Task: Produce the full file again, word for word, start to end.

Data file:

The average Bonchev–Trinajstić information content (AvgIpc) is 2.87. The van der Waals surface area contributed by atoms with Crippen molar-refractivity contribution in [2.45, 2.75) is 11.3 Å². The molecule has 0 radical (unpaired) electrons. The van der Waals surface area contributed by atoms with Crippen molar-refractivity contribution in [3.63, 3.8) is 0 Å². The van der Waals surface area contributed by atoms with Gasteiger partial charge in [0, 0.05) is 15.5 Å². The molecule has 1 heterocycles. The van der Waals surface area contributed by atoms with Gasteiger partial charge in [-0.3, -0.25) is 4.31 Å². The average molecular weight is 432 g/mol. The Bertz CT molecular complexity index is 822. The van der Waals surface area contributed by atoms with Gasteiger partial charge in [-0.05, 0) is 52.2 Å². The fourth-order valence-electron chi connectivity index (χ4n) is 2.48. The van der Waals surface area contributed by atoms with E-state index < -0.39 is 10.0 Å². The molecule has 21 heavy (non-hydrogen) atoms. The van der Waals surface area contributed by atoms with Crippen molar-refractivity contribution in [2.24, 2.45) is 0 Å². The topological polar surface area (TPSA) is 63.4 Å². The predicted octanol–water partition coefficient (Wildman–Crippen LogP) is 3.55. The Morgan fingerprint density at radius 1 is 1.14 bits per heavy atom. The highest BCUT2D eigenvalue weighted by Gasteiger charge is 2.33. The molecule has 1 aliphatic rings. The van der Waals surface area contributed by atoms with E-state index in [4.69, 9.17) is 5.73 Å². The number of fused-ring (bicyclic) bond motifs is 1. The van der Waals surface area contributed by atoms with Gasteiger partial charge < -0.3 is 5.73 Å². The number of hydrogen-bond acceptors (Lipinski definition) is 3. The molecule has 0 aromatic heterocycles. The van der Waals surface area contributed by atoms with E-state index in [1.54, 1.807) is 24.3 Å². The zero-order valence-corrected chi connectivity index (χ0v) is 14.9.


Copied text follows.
The average Bonchev–Trinajstić information content (AvgIpc) is 2.87. The van der Waals surface area contributed by atoms with Crippen molar-refractivity contribution in [2.45, 2.75) is 11.3 Å². The molecule has 0 radical (unpaired) electrons. The van der Waals surface area contributed by atoms with Crippen molar-refractivity contribution in [3.63, 3.8) is 0 Å². The van der Waals surface area contributed by atoms with Gasteiger partial charge in [0, 0.05) is 15.5 Å². The molecule has 1 heterocycles. The van der Waals surface area contributed by atoms with Gasteiger partial charge in [-0.3, -0.25) is 4.31 Å². The average molecular weight is 432 g/mol. The Bertz CT molecular complexity index is 822. The van der Waals surface area contributed by atoms with Gasteiger partial charge in [-0.05, 0) is 52.2 Å². The fourth-order valence-electron chi connectivity index (χ4n) is 2.48. The van der Waals surface area contributed by atoms with E-state index < -0.39 is 10.0 Å². The molecule has 21 heavy (non-hydrogen) atoms. The van der Waals surface area contributed by atoms with Crippen molar-refractivity contribution in [2.24, 2.45) is 0 Å². The topological polar surface area (TPSA) is 63.4 Å². The predicted octanol–water partition coefficient (Wildman–Crippen LogP) is 3.55. The Morgan fingerprint density at radius 1 is 1.14 bits per heavy atom. The highest BCUT2D eigenvalue weighted by Gasteiger charge is 2.33. The molecule has 1 aliphatic rings. The van der Waals surface area contributed by atoms with E-state index in [4.69, 9.17) is 5.73 Å². The number of fused-ring (bicyclic) bond motifs is 1. The van der Waals surface area contributed by atoms with Gasteiger partial charge < -0.3 is 5.73 Å². The number of hydrogen-bond acceptors (Lipinski definition) is 3. The molecule has 0 aromatic heterocycles. The van der Waals surface area contributed by atoms with E-state index in [1.54, 1.807) is 24.3 Å². The zero-order valence-corrected chi connectivity index (χ0v) is 14.9.